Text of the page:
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Pharmacy needs ‘Cobra’ meetings to handle no-deal Brexit shortages

Martin Sawer: Healthcare representatives should face medicines supply "flashpoints" together
Martin Sawer: Healthcare representatives should face medicines supply "flashpoints" together

Pharmacy should be involved in Cobra-style crisis meetings to tackle medicines supply issues in the event of a no-deal Brexit, the wholesalers' body has suggested.

The “daily war room” meetings could share information from across the supply chain, with the aim of preventing shortages, Healthcare Distribution Association (HDA) executive director Martin Sawer told C+D yesterday (December 20).

The Department of Health and Social Care (DH) should chair the meetings, which would include the community pharmacy Brexit forum – a group of representative bodies from the sector and the supply chain set up by the Pharmaceutical Services Negotiating Committee – Mr Sawer said.

The meetings should also include representatives from the General Pharmaceutical Council, the Medicines and Healthcare products Regulatory Agency, the NHS, the British Medical Association, the HDA and manufacturers, Mr Sawer said.

Together they would try to “deal with any flashpoints as they arise, whether it’s a manufacturing problem or a shortage in one area”, Mr Sawer said.

Wholesalers are able to deliver medicines overnight where necessary, he pointed out.

The DH said yesterday it is “still considering” responses to its consultation on the protocol for emergency powers for pharmacists to dispense an alternative medicine without contacting a GP in the event of a no-deal Brexit, which it will reply to in the new year, a solution which Mr Sawer first proposed to MPs in October.

UPDATE: Monday, December 24

Further advice from the Department of Health and Social Care (DH)

The DH has published its ‘EU Exit operational readiness guidance’ for all health and social care providers.

The key messages for community pharmacies, according to the Pharmaceutical Services Negotiating Committee (PSNC):

  • Community pharmacies do not need to take any action themselves regarding the medicines or clinical consumables supply at this time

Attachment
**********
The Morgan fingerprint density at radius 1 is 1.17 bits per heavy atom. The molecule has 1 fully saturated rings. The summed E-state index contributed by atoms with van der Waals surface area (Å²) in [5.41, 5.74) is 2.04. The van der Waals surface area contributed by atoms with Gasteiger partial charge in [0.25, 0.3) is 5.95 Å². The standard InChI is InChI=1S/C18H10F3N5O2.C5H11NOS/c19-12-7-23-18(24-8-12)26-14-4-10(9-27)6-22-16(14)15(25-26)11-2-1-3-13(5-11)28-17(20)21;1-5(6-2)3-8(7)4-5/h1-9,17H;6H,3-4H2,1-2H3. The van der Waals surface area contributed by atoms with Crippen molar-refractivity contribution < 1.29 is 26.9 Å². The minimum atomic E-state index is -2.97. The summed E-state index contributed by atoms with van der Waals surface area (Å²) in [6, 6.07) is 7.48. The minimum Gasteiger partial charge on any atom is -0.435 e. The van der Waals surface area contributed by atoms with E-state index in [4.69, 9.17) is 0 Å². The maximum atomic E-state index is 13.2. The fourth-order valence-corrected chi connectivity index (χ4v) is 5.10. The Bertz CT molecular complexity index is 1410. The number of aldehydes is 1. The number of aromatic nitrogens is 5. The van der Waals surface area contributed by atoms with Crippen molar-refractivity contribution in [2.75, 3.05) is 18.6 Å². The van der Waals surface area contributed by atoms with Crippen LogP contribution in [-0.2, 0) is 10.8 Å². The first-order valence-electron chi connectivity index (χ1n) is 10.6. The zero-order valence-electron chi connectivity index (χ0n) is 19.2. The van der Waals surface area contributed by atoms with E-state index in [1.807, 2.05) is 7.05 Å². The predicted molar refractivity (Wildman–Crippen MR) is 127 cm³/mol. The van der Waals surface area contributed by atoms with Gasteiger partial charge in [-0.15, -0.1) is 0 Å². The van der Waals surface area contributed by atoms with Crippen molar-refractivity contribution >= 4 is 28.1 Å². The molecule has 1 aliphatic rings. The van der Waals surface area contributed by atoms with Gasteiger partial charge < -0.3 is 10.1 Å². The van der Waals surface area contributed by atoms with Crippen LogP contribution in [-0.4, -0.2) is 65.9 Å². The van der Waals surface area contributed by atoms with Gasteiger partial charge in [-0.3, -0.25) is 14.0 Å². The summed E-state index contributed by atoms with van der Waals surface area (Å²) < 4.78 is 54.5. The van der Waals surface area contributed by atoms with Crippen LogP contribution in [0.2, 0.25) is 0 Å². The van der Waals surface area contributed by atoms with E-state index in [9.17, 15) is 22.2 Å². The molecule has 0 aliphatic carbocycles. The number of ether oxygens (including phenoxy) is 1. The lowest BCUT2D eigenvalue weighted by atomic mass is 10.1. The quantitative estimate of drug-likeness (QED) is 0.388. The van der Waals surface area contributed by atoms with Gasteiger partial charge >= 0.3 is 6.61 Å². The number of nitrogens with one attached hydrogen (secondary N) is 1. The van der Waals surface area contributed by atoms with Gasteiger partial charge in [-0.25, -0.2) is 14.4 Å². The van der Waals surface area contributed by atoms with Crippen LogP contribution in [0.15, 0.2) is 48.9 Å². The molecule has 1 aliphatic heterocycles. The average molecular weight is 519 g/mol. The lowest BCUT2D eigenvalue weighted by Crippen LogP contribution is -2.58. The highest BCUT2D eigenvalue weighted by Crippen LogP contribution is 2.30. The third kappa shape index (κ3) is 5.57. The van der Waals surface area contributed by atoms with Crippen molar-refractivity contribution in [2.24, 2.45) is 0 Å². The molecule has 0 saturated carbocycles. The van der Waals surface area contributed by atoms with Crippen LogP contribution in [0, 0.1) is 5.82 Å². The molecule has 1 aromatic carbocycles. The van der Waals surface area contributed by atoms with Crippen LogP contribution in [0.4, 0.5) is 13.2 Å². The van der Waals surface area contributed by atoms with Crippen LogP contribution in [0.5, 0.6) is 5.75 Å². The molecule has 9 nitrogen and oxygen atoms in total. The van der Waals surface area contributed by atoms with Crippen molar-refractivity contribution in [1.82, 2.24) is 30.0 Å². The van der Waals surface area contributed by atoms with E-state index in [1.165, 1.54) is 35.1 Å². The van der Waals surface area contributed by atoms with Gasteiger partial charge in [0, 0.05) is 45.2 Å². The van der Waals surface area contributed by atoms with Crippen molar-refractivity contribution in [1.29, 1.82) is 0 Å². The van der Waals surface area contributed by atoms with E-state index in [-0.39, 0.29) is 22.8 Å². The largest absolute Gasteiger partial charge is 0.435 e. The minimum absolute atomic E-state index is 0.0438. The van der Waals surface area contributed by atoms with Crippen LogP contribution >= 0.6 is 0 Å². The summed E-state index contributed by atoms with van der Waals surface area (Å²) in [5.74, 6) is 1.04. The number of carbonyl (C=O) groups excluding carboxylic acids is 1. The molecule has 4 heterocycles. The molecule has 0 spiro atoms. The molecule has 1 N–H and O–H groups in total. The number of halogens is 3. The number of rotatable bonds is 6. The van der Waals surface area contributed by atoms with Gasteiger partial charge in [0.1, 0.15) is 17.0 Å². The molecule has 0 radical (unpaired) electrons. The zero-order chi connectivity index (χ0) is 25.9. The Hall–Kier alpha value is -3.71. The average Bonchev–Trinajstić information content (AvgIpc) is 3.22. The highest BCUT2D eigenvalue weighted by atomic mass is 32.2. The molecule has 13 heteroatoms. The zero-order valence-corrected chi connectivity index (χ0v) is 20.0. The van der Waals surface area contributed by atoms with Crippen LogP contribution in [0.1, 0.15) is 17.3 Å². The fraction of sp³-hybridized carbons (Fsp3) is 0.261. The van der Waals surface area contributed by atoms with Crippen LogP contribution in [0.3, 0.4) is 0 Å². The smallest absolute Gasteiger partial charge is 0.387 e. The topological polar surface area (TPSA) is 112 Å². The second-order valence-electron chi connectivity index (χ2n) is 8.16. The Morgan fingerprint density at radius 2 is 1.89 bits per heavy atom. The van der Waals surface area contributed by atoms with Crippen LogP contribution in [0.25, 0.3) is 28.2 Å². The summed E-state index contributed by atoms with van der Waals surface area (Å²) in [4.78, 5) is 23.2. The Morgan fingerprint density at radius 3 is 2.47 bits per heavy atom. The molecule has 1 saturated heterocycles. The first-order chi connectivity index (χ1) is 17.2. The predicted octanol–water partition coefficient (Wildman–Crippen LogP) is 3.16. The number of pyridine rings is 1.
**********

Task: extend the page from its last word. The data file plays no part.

• When asked, pharmacists and their teams should reassure patients that plans are in place to maintain continuity of supply of medicines and medical devices
  • Work is underway with representative bodies, however, community pharmacies are asked to consider the impact of possible disruption to the supply of non-clinical goods and services and to understand the risks to activity if there is disruption in supply
  • Pharmacies are asked to ensure that staff are aware of the EU Settlement Scheme for health and care staff who are EU nationals and actively support them to apply. The scheme will then open fully in March 2019 and remain open until at least the end of 2020, so there will be plenty of time for EU staff to register
  • Note that the current arrangements for reciprocal healthcare and for overseas visitors and migrant cost recovery will continue to operate until March 29, 2019. Any changes to charging policies will be communicated to contractors, following the outcome of negotiations relating to reciprocal healthcare.

Source: PSNC, December 21

Has your pharmacy experienced medicines shortages recently?

A.S. Singh, Community pharmacist

'Pharmacy should be involved in talks' said no politician ever

Kevin Western, Community pharmacist

So... Shortages due to market manipulation or poor production practice are no problem no matter how many or how long they last.... Mention Brexit in the same sentence as stock shortage and its a crisis.....
I bet the tea and biscuits budget would pay for a lot of staff hours!

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